martedì 20 maggio 2008


Diego Maradona came to Cannes on Tuesday in a film that celebrates one of the most brilliant and wayward players in soccer history in a tone of near religious devotion. "Maradona by Kusturica" allowed Serbian director Emir Kusturica to indulge his idolisation of a sporting legend. "Nowadays, when popularity is projected through football as a supreme sport on the planet, he is qualified to be a god," Kusturica told a news conference after a screening at the Cannes film festival. Kusturica, two-times winner of the festival's Palme d'Or award, began making "Maradona" in 2005, when the former World Champion was a bloated shadow of his former self, battling health problems and the effects of years of drug abuse. "It wasn't particularly difficult to talk about. What is good is that I've survived to talk about it," Maradona said. Coming after U.S. director James Toback's sympathetic portrait of heavyweight boxer Mike Tyson, the film, showing out of competition, is the second at Cannes to focus on a charismatic but troubled sporting hero. Maradona, 47, went from the tough Buenos Aires suburb of Villa Fiorito to the pinnacle of his sport in a career culminating in a 1986 World Cup triumph that included two of the most famous goals in soccer history. His two strikes against England, one punched in with the aid of what he later called "the Hand of God" and another scored after a run through a mesmerised England defence, summed up Maradona's impudence and genius as a player.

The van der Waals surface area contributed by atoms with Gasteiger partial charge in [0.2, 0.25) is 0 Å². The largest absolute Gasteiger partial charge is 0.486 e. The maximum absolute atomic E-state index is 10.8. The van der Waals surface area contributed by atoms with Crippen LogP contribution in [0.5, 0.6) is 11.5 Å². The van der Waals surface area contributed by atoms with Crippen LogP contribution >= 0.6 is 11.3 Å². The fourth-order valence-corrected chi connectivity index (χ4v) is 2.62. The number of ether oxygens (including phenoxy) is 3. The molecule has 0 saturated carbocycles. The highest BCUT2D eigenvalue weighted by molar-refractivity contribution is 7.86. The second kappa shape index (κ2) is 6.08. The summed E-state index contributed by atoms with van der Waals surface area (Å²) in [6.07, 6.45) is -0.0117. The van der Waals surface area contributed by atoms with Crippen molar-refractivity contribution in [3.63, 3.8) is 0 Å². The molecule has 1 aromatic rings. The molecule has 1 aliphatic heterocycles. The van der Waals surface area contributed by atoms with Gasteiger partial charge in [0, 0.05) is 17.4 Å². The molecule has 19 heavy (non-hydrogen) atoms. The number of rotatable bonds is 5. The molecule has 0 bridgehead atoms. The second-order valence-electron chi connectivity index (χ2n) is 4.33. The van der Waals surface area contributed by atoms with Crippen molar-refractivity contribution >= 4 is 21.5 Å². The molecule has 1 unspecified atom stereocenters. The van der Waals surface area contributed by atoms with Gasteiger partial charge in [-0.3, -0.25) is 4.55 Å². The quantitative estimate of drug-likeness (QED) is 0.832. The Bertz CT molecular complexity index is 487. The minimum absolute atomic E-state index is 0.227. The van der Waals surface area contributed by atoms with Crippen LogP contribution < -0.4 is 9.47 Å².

But apart from grainy clips of some of his goals, there is little treatment of his playing career in a film that frequently focuses on the director, who in the opening sequence is introduced as "the Maradona of cinema". There is much denunciation of U.S. President George W. Bush,
shots of Maradona with Cuba's Fidel Castro or meeting members of Kusturica's family as well as footage of anti-globalisation protests and political exposition "We aren't all obliged to think as the Americans do," Maradona said. "We all have the right to think or speak or express ourselves. We all have the right to freedom." A self-proclaimed Church of Maradona, conducting marriages and pseudo-religious services is shown and adoring fans mob the star when he returns to Naples, the poor southern Italian city where he achieved some of his greatest successes. He speaks movingly about missing his daughters' childhoods because of his drug abuse and regrets that he would have been an even better player had it not been for his addictions. But, now looking trimmer, he says he has recovered and he rejected suggestions of a parallel with Tyson, who also went from sporting triumph to drug-induced disaster. "He lives in suffering, I live in joy, that's the
difference," he said.
In copertina il libro della giornalista Anna Maria Chiariello
Maradona, Mio Padre
220 pagine
Tullio Pironti Editore
12, 80 Euro

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